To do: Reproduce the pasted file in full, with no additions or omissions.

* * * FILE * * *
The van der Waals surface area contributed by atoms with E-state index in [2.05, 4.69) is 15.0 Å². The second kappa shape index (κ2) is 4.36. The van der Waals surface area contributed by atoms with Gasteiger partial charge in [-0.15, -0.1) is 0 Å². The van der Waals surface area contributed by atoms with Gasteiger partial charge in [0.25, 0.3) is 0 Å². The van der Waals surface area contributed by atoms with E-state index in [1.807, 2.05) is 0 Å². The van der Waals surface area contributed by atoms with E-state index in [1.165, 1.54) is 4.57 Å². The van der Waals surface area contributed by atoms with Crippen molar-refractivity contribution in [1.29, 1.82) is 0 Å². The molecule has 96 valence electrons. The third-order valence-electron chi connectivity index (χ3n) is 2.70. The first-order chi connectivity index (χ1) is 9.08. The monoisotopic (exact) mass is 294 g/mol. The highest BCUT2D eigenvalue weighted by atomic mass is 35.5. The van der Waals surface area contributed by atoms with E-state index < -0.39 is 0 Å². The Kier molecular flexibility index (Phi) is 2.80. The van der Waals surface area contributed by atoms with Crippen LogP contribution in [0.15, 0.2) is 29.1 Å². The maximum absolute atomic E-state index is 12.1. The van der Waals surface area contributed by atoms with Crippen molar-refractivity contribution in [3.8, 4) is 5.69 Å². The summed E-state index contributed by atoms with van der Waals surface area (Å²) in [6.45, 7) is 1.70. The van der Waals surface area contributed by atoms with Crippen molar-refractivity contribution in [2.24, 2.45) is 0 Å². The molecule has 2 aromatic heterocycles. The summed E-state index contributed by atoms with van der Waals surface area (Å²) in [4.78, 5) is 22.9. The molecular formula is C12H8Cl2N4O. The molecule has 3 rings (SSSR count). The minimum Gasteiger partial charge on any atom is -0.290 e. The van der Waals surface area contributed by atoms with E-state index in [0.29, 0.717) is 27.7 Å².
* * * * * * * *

The van der Waals surface area contributed by atoms with E-state index in [2.05, 4.69) is 15.0 Å². The second kappa shape index (κ2) is 4.36. The van der Waals surface area contributed by atoms with Gasteiger partial charge in [-0.15, -0.1) is 0 Å². The van der Waals surface area contributed by atoms with Gasteiger partial charge in [0.25, 0.3) is 0 Å². The van der Waals surface area contributed by atoms with E-state index in [1.807, 2.05) is 0 Å². The van der Waals surface area contributed by atoms with E-state index in [1.165, 1.54) is 4.57 Å². The van der Waals surface area contributed by atoms with Crippen molar-refractivity contribution in [1.29, 1.82) is 0 Å². The molecule has 96 valence electrons. The third-order valence-electron chi connectivity index (χ3n) is 2.70. The first-order chi connectivity index (χ1) is 9.08. The monoisotopic (exact) mass is 294 g/mol. The highest BCUT2D eigenvalue weighted by atomic mass is 35.5. The van der Waals surface area contributed by atoms with E-state index < -0.39 is 0 Å². The Kier molecular flexibility index (Phi) is 2.80. The van der Waals surface area contributed by atoms with Crippen LogP contribution in [0.15, 0.2) is 29.1 Å². The maximum absolute atomic E-state index is 12.1. The van der Waals surface area contributed by atoms with Crippen molar-refractivity contribution in [3.8, 4) is 5.69 Å². The summed E-state index contributed by atoms with van der Waals surface area (Å²) in [6.45, 7) is 1.70. The van der Waals surface area contributed by atoms with Crippen molar-refractivity contribution in [2.24, 2.45) is 0 Å². The molecule has 2 aromatic heterocycles. The summed E-state index contributed by atoms with van der Waals surface area (Å²) in [4.78, 5) is 22.9. The molecular formula is C12H8Cl2N4O. The molecule has 3 rings (SSSR count). The minimum Gasteiger partial charge on any atom is -0.290 e. The van der Waals surface area contributed by atoms with E-state index in [0.29, 0.717) is 27.7 Å².